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New measures to boost data sharing proposed by the EC

Wednesday 25 November 2020 14:59 CET | News

The European Commission has proposed new rules on data governance to better exploit the potential of ever-growing data in a trustworthy European framework.

The Regulation aims to support data sharing across the EU and between sectors to create wealth for society, increase control and trust of both citizens and companies regarding their data. To support this regulation, in February 2020, the Commission proposed nine data spaces, ranging from industry to energy, and from health to the European Green Deal.

Delivering on the announcement in the data strategy, the Regulation will create the basis for a new European way of data governance in line with personal data protection (GDPR) and consumer protection and competition rules.

The regulation offers an alternative model to the data-handling practices of the big tech platforms. This new approach proposes a model based on the neutrality and transparency of data intermediaries, which are organisers of data sharing or pooling, to increase trust. To ensure this neutrality, the data-sharing intermediary cannot deal in the data on its own account and will have to comply with strict requirements.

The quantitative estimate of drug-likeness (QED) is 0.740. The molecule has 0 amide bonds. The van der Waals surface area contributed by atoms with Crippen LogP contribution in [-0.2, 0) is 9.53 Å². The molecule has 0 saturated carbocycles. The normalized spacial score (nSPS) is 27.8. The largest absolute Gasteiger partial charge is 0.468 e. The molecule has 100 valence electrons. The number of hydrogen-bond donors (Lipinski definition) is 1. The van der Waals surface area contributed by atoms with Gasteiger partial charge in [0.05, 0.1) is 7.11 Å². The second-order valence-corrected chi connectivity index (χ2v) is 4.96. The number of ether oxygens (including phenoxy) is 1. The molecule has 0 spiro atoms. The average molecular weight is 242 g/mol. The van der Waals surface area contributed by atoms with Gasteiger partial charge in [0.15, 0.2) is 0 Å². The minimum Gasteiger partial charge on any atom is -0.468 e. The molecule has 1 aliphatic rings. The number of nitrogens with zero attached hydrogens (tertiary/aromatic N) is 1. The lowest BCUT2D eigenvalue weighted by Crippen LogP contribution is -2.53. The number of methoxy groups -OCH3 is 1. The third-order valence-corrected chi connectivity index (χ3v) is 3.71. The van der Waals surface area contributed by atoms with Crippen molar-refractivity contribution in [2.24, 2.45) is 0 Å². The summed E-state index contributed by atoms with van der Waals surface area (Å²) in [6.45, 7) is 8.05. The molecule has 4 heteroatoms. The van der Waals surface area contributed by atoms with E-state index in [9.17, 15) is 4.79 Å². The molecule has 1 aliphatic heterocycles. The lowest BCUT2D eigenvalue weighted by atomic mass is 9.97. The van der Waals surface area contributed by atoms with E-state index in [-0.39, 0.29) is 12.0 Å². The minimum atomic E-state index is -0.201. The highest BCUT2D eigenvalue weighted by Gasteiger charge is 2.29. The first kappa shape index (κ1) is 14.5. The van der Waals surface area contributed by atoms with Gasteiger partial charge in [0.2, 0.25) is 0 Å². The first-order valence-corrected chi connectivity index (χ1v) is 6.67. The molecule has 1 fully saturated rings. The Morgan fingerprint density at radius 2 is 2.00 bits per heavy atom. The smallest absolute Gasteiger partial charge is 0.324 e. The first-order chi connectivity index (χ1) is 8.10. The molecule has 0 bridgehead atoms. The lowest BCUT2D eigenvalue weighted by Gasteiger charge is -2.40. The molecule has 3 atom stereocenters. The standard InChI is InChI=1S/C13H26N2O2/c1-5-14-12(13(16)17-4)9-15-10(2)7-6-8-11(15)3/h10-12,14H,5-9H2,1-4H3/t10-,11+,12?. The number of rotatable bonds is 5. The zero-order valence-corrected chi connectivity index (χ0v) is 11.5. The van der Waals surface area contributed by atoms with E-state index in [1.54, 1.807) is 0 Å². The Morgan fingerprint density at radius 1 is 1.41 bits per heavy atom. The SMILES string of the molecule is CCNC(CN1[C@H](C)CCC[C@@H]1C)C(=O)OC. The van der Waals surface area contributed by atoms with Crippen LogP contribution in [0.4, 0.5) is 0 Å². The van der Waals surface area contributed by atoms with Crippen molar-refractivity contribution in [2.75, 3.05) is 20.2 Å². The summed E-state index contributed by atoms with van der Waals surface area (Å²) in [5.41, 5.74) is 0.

Furthermore, the regulation includes measures to facilitate the reuse of certain data held by the public sector. For example, the reuse of health data could advance research to find cures for rare or chronic diseases. Plus, it brings means to give Europeans control on the use of the data they generate, by making it easier and safer for companies and individuals to voluntarily make their data available for the wider common good under clear conditions.

More dedicated proposals on data spaces are expected to follow in 2021, complemented by a Data Act to foster data sharing among businesses, and between business and governments.


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Keywords: GDPR, data, data privacy, data sovereignty, data control, data sharing, Europe, BigTechs, European Commission
Categories: Banking & Fintech | Online Payments
Countries: Europe
This article is part of category

Banking & Fintech